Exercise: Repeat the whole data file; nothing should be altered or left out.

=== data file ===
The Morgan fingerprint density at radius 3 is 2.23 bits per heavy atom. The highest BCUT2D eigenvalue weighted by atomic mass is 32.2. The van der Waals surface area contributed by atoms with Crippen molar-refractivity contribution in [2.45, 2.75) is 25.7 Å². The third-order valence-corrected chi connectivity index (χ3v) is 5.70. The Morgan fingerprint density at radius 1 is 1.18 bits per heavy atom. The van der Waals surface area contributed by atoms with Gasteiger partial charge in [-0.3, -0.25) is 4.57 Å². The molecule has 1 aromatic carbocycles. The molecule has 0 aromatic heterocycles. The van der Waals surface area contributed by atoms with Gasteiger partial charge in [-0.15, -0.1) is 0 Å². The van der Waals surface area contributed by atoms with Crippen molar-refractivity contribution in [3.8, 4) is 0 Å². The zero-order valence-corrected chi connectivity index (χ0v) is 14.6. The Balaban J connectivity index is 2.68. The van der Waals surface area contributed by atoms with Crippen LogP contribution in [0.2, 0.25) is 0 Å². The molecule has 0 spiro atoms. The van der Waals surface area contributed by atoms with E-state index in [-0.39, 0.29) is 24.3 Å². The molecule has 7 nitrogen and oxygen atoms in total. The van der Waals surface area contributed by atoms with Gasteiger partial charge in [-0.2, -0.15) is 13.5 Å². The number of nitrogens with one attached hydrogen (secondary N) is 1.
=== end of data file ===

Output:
The Morgan fingerprint density at radius 3 is 2.23 bits per heavy atom. The highest BCUT2D eigenvalue weighted by atomic mass is 32.2. The van der Waals surface area contributed by atoms with Crippen molar-refractivity contribution in [2.45, 2.75) is 25.7 Å². The third-order valence-corrected chi connectivity index (χ3v) is 5.70. The Morgan fingerprint density at radius 1 is 1.18 bits per heavy atom. The van der Waals surface area contributed by atoms with Gasteiger partial charge in [-0.3, -0.25) is 4.57 Å². The molecule has 1 aromatic carbocycles. The molecule has 0 aromatic heterocycles. The van der Waals surface area contributed by atoms with Gasteiger partial charge in [-0.15, -0.1) is 0 Å². The van der Waals surface area contributed by atoms with Crippen molar-refractivity contribution in [3.8, 4) is 0 Å². The zero-order valence-corrected chi connectivity index (χ0v) is 14.6. The Balaban J connectivity index is 2.68. The van der Waals surface area contributed by atoms with Crippen LogP contribution in [0.2, 0.25) is 0 Å². The molecule has 0 spiro atoms. The van der Waals surface area contributed by atoms with E-state index in [-0.39, 0.29) is 24.3 Å². The molecule has 7 nitrogen and oxygen atoms in total. The van der Waals surface area contributed by atoms with Gasteiger partial charge in [-0.2, -0.15) is 13.5 Å². The number of nitrogens with one attached hydrogen (secondary N) is 1.